“THE elections are stolen,” a stunned Benazir Bhutto declared after the 1990 general elections. More than two decades later, she has been vindicated by the Supreme Court judgment.
The landmark ruling implicating the ex-army and ISI chiefs in the election rigging does not make amends for past wrongs, but it certainly sends a strong message to potential plotters. The ruling entails far-reaching political consequences as the country comes close to the next general elections. Whether or not Gen Aslam Beg and Gen Asad Durrani, the two main accused in the Asghar Khan case, are put on trial for violation of the constitution as directed by the Supreme Court, the ruling has opened up a Pandora’s box the political fallout of which will not be easy to contain. There was nothing in the case which the people were not aware of or that had not been written about. The Supreme Court has only validated what has been known all along.
It is not just the army and intelligence agencies that have been hit by the Supreme Court ruling. It has also brought into question once again the complicity of some top politicians in this sordid game of political manipulation. They were equally responsible for undermining the democratic process in the country. Notwithstanding a few exceptions, most of the political parties wittingly or unwittingly played into the hands of the military and intelligence agencies in the game of musical chairs of power played out in the 1990s. Many of them later on even became part of Gen Musharraf’s military regime.
What happened in the 1990 elections was not an isolated phenomenon. The long shadow of the generals had darkened the political scene throughout the so-called decade of democratically elected civilian rule. To be sure, the restoration of democracy in 1988, following the end of Gen Zia’s military regime, was not a clean break from military rule.
The return to the barracks did not mean that the military’s structure of control and manipulation had been dismantled. The army chief remained a power behind the scenes in alliance with the president as has become evident in the Asghar Khan case.
This arrangement of power without responsibility best suited the military.
The disclosure about the distribution of money by the ISI to the politicians during the 1990 elections is just the tip of the iceberg. The involvement of the military and the intelligence agencies in political manipulation has been much more deep-rooted. It all started with the formation by the military of the Islami Jamhoori Ittehad (IJI,) an alliance of right-wing parties representing Gen Zia’s legacy to counter the PPP and prevent it from coming to power. The ISI chief would even sit in at IJI meetings.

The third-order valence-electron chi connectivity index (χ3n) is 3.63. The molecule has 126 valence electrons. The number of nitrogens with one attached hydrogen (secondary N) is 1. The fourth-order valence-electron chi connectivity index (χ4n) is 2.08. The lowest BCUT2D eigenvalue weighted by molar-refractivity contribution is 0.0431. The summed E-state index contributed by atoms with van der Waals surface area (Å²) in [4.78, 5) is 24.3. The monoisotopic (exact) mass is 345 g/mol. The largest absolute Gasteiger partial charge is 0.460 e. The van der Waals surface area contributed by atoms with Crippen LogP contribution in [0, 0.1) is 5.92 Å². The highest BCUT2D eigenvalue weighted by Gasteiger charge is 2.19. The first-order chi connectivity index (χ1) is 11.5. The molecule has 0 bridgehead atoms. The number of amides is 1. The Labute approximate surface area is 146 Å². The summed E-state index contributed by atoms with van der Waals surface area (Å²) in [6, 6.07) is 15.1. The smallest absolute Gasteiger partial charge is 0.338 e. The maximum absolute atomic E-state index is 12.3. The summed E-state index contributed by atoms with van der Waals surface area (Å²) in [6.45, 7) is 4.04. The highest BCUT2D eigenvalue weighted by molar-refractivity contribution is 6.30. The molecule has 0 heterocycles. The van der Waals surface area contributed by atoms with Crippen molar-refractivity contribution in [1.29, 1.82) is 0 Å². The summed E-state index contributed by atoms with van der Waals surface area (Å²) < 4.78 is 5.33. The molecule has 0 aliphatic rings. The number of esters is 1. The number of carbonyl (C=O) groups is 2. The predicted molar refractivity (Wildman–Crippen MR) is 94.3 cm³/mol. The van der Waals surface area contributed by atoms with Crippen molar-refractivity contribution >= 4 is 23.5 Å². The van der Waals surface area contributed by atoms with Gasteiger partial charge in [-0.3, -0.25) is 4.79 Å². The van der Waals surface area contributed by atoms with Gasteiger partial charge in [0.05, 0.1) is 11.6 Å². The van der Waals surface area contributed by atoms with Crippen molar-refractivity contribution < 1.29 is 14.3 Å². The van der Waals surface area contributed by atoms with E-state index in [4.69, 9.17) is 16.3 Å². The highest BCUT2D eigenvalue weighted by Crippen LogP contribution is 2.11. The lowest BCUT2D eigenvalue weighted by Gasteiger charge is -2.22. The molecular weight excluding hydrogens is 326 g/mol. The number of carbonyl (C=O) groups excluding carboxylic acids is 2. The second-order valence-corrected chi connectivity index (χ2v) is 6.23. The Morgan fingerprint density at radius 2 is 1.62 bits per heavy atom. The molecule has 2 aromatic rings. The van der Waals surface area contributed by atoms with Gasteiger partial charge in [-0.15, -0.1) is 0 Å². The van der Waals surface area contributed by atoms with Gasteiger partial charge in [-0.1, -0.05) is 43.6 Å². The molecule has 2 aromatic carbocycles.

Also, there is absolutely no doubt that the 1988 elections were rigged to contain the PPP’s sweeping win. The generals never reconciled with Benazir Bhutto’s first government. Not to forget that the ISI was directly involved in the infamous operation Midnight Jackal to buy over support of PPP members for a no-confidence vote against Ms Bhutto. She was finally ousted from power in a constitutional coup just 18 months into her term. Ms Bhutto publicly accused Gen Durrani, the then head of the Military Intelligence, of plotting against her government.
Ironically, the same general became a point man for the army’s dealings with the PPP when Nawaz Sharif fell out with the military during his first term in office. The general was, however, sacked from the army by Gen Waheed Kakar who was appointed chief of army staff after the death of Gen Asif Nawaz early in 1993. Gen Durrani was charged with “unauthorised contact” with Ms Bhutto. He was later rewarded for his services when the PPP returned to power in 1993 and appointed him ambassador to Germany.
It may also be the reason why Gen Durrani agreed to spill the beans. It was his affidavit naming the names of the ISI fund beneficiaries that became the basis of Asghar Khan’s petition. But the general could not save himself from the consequences and may now face sedition charges. There may be an end in sight to the 16-year-long saga after the Supreme Court judgment, but it has left many troubling questions unanswered in its wake.
Since the petition was restricted to the issue of ISI’s funding of certain political parties and their leaders, only the officers directly involved in the scandal have been charged. But many others like Gen Hamid Gul who were directly involved in the formation of the IJI and election manipulation in 1988 remain untouched.
There is incriminating evidence against Nawaz Sharif and some other leading members of the former IJI of receiving funds and patronage from the ISI in the 1990 elections, providing the ruling PPP an opportunity to hit back. The government has already ordered a probe against the recipients of the illegal funds, and action against Gen Beg and Gen Durrani is promised.
Certainly the Supreme Court ruling has placed Nawaz Sharif in an embarrassing political situation, but no party will emerge unscathed. The ruling implies the office of the president should be non-partisan and above party politics, making it untenable for President Zardari to hold his party position as well as the presidency. The Supreme Court ruling assumes greater importance in view of the Lahore High Court’s orders restraining Mr Zardari from using the President House for political activities.
The Supreme Court ruling is historic in many ways. It has brought into the dock the once powerful men in uniform who played with the destiny of this country. They considered themselves above the law. It also sends a strong message to the politicians who become party to unlawful actions for the sake of power.
The writer is an author and journalist.